Let's take, for example, the development of the electronic fence during the 1970s—something I tackle in an article in American Quarterly —an antecedent to contemporary calls for smart walls. The electronic fence was developed initially to help the U.S. military forces control border-crossing movements in the northern border of South Vietnam during the Vietnam War. The research and development of this surveillance system relied, in part, on the material infrastructure of U.S. settler colonialism when testing was done at Fort Huachuca, a former late-19th-century outpost in the violent "settlement" of the U.S. southwestern frontier. Known as the McNamara Wall, it was then shipped to South Vietnam, where it was plagued by failures. The technology then returned to the U.S. Southwest when the Border Patrol worked with the Department of Defense to use it for border-enforcement operations and the racialized control of Mexican migration. By following the electronic fence, we slowly begin to see how U.S. imperial formations have sought to police the boundaries of inclusion and exclusion through the management of enemies to control (Native Americans, the Vietcong, Mexicans). This is not to say that the contexts for construing these populations as enemies were the same, but we can see the critical role of defining enmity in the construction of the U.S. nation.
|Electronic battlefield diagram ca. 1971 (source: ).|
Borders are always in the process of being made; they are becoming. They are not naturally occurring phenomena but rather porous and contingent constructs. Even when so-called natural boundaries like rivers are designated as (geopolitical) borders, they require such designation as well as a constant and continuous production. Even as the foreign is demarcated, it becomes entangled with the domestic in unexpected ways.
Borders are always in the process of being made; they are becoming.
SA: The title of this forum is After Veillance, a designation that is trying to get at all the ways populations are surveilled, from the visual to the biometric. What does your story about the integration of informatics into the artifacts of border crossing tell us about the multiple kinds of monitoring that take place when borders are crossed, and in being crossed, are made?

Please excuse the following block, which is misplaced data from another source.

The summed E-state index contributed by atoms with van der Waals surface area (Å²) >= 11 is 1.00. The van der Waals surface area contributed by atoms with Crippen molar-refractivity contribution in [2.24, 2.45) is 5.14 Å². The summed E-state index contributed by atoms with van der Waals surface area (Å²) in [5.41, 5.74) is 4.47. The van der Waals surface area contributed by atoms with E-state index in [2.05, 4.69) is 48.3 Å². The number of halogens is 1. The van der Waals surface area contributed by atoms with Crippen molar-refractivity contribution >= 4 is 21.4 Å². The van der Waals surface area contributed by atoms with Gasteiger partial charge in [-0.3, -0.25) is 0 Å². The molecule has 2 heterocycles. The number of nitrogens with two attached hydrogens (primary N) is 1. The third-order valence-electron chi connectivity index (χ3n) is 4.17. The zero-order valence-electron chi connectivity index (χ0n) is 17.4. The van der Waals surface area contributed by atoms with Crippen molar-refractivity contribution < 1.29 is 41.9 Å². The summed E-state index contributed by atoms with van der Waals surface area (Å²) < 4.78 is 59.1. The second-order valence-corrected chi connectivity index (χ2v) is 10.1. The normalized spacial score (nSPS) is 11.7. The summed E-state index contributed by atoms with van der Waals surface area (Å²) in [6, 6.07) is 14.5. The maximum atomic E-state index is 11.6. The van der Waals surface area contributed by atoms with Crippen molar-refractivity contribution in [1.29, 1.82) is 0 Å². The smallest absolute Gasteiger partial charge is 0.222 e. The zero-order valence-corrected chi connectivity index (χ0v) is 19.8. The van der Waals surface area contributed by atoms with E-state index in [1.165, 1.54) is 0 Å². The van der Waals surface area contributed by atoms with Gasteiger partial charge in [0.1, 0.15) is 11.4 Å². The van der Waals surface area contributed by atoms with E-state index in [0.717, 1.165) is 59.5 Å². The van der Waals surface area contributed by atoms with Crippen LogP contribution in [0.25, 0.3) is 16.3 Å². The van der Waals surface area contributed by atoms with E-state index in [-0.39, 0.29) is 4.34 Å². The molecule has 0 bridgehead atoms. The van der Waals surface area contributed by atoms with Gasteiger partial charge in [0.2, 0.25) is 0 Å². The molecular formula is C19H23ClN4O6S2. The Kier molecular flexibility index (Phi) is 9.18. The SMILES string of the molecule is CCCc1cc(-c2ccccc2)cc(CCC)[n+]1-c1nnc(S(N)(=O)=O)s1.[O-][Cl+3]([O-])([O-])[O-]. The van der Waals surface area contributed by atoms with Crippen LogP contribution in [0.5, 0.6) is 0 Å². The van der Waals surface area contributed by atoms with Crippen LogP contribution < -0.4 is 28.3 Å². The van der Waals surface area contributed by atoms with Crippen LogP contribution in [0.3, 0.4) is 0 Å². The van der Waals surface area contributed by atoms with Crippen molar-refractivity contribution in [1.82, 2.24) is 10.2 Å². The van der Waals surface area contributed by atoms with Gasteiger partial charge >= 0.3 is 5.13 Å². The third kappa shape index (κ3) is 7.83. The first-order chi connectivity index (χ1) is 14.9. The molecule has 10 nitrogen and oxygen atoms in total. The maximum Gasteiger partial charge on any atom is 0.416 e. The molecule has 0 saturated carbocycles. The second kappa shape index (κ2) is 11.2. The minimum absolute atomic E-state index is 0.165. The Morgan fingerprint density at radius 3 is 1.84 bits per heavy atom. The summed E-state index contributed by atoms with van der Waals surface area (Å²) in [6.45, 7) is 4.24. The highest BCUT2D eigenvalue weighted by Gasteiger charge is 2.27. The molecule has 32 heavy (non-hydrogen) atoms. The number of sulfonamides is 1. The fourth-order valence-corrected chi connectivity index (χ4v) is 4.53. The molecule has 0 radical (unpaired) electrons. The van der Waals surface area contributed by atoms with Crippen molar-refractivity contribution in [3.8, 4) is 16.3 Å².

ICL: First, that not all bodies are surveilled the same. On this point, my work is in conversation with a vast and growing literature that includes critical work by Cass Adair, Ruha Benjamin, Simone Browne, and Jackie Wang. It is not enough to say that we are all subject to biometric surveillance at international ports of entry. In the words of the Precarity Lab, "We were born under surveillance, but not all of us are equally seen" . Second, that we should think historically by asking how today's conditions of possibility were produced. While informatics might seem like a new domain with unique practices, many of these are irremediably entangled with older processes. Many biometric identification systems in the U.S. today build on past techniques that include documentation, standardization, photography, encryption, and computing. I don't want to suggest that past and present are all the same, or that there aren't any new and unique techniques. But we must beware of buying into discourses of technological promise and of taking as true what they sell. To examine our contemporary moment, we must find a distance from it—not merely over time but estranging ourselves from it. As Giorgio Agamben says, we hold a contemporary relationship with that which we can perceive not only in light but through the shadows it casts.